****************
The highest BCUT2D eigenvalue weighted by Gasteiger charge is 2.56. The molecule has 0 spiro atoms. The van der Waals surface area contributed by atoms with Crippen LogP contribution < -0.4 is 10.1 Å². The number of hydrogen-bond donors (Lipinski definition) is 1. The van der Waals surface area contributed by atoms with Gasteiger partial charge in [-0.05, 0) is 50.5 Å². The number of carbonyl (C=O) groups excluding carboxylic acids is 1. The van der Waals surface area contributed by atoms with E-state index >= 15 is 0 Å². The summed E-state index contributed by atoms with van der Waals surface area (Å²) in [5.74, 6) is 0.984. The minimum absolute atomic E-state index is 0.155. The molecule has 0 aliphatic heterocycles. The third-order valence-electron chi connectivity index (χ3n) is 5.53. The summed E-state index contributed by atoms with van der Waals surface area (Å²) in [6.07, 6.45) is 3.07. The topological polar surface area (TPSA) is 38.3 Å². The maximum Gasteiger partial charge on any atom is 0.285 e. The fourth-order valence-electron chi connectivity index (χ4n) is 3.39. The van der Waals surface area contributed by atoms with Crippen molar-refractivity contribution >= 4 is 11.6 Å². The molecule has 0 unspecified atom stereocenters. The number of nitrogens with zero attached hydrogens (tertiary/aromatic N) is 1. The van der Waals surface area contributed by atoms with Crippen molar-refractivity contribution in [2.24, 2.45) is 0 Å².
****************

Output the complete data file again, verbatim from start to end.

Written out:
The highest BCUT2D eigenvalue weighted by Gasteiger charge is 2.56. The molecule has 0 spiro atoms. The van der Waals surface area contributed by atoms with Crippen LogP contribution < -0.4 is 10.1 Å². The number of hydrogen-bond donors (Lipinski definition) is 1. The van der Waals surface area contributed by atoms with Gasteiger partial charge in [-0.05, 0) is 50.5 Å². The number of carbonyl (C=O) groups excluding carboxylic acids is 1. The van der Waals surface area contributed by atoms with E-state index >= 15 is 0 Å². The summed E-state index contributed by atoms with van der Waals surface area (Å²) in [5.74, 6) is 0.984. The minimum absolute atomic E-state index is 0.155. The molecule has 0 aliphatic heterocycles. The third-order valence-electron chi connectivity index (χ3n) is 5.53. The summed E-state index contributed by atoms with van der Waals surface area (Å²) in [6.07, 6.45) is 3.07. The topological polar surface area (TPSA) is 38.3 Å². The maximum Gasteiger partial charge on any atom is 0.285 e. The fourth-order valence-electron chi connectivity index (χ4n) is 3.39. The van der Waals surface area contributed by atoms with Crippen molar-refractivity contribution >= 4 is 11.6 Å². The molecule has 0 unspecified atom stereocenters. The number of nitrogens with zero attached hydrogens (tertiary/aromatic N) is 1. The van der Waals surface area contributed by atoms with Crippen molar-refractivity contribution in [2.24, 2.45) is 0 Å².